We sorted through the city's museums, parks and historic sites, and have chosen the very best New York attractions to help you prioritize your sightseeing in NYC. Whether you're entertaining out-of-town guests or simply want to revisit iconic NYC spots, make sightseeing easier by consulting Time Out’s definitive guide to New York’s best sights and top attractions. We've compiled our favorite sights in the city, featuring the best parks, museums, culture spots and historical venues. Sights like the Empire State Building and the Statue of Liberty are perennial favorites, but we’ve also highlighted newcomers and lesser-known New York attractions such as the Brooklyn Flea and BLDG 92.—Edited by Amy Plitt Free attractions in New York Brooklyn Heights and Brooklyn Promenade It’s easy to forget that you’re standing atop the hectic Brooklyn-Queens Expressway while strolling along this esplanade, which opened in 1950. But the thoroughfare is inextricably linked to the Promenade’s existence: Community opposition to the BQE—which was originally intended to cut through Brooklyn Heights—led city planner Robert Moses to reroute the highway along the waterfront. He also proposed building a park atop the road to block noise. Stroll, run or make out along its ⅓-mile length, pausing to appreciate postcard-ready views of lower Manhattan, the Brooklyn Bridge and the Statue of Liberty; then check out some of the 19th-century row houses down Brooklyn Heights’ tree-lined side streets, or head
For the past 25 years, Bill Di Paola, the founder and director of advocacy group Time’s Up, has fought for bikers’ rights and environmental causes. The crusader’s newest project, the Museum of Reclaimed Urban Space—slated to open in Alphabet City in June—builds upon his experience along picket lines and in rallies to demonstrate how activism can spark community change. “This museum will show the truth about what happened here,” says Di Paola, who cofounded the institution with Time’s Up volunteer Laurie Mittelmann. “We’re going to show how the people changed their neighborhood.”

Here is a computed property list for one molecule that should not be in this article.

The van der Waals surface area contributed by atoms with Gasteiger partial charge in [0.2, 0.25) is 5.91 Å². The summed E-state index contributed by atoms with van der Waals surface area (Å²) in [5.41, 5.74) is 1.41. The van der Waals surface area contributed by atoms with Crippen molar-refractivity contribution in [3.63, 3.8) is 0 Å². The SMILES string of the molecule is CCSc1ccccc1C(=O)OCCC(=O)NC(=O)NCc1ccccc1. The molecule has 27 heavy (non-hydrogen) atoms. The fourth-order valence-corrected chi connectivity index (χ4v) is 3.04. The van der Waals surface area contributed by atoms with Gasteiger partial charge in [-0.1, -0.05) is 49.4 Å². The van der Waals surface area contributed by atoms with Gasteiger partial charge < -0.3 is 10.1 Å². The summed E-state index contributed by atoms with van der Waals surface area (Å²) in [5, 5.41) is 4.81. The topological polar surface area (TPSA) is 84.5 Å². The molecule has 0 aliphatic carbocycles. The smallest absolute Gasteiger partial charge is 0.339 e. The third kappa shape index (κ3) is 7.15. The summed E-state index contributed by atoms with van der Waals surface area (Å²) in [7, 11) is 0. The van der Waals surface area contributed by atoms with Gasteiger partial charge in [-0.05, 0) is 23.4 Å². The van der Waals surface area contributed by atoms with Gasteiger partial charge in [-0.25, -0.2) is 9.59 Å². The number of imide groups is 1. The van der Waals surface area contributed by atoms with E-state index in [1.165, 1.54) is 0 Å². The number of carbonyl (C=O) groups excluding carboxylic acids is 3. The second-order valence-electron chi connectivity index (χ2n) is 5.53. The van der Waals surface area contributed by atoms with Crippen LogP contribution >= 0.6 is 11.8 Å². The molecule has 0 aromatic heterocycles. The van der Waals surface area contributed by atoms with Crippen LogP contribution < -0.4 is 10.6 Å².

Take, for example, the organization’s unconventional building, which is perhaps the most important part of its collection. “The museum is actually in the most famous squat in New York City right now,” says Di Paola. Known as C-Squat, the five-floor walk-up has housed activists, down-on-their luck-artists and members of several punk bands (including Leftover Crack, Old Skull and Nausea) from the 1970s through the present. “People can knock on the door and sleep there, and work there,” says Di Paola. “They play shows in the basement.”
The fight to establish and maintain spots like C-Squat has been waged in community gardens and abandoned buildings around New York City. Di Paola and Mittelmann spent the past two years gathering documents from local residents related to events such as the 1988 Tompkins Square Park Riot, which erupted when Community Board 3 tried to impose a 1am closing time on the outdoor space. “It was an incredible battle about curfew and public spaces, the struggle between corporations and community,” explains Di Paola. Zines from art and activist center ABC No Rio and an Occupy Wall Street banner will illustrate how city residents, both past and present, created, protected and took back community spaces. Other pieces commemorate lost causes, such as a map painted on the museum’s floor that marks battlegrounds like the 5th Street Squat, which the city knocked down in 1997 with residents’ belongings and pets still inside, as well as community gardens. Volunteers will also lead daily tours to places including La Plaza Cultural (E 9th St at Ave C; laplazacultural.com; Sat, Sun noon–5pm), a once-illegal plot which is now an official community garden, and the Christodora House, a former social-services building that became a symbol of gentrification following its conversion in the ’80s into a pricey East Village co-op.
Di Paola hopes that highlighting the history of local protests and subsequent victories might inspire a new generation of activists. “A lot of people like to do the quick fix…especially with the Occupy Wall Street kids,” says Di Paola. “People can get involved in their community and make proper choices about what they buy. The solution is all around us. We don’t really need a revolution. We just need to support things that already work.”
Museum of Reclaimed Urban Space, 155 Ave C between 9th and 10th Sts (morusnyc.org). Tentative June opening.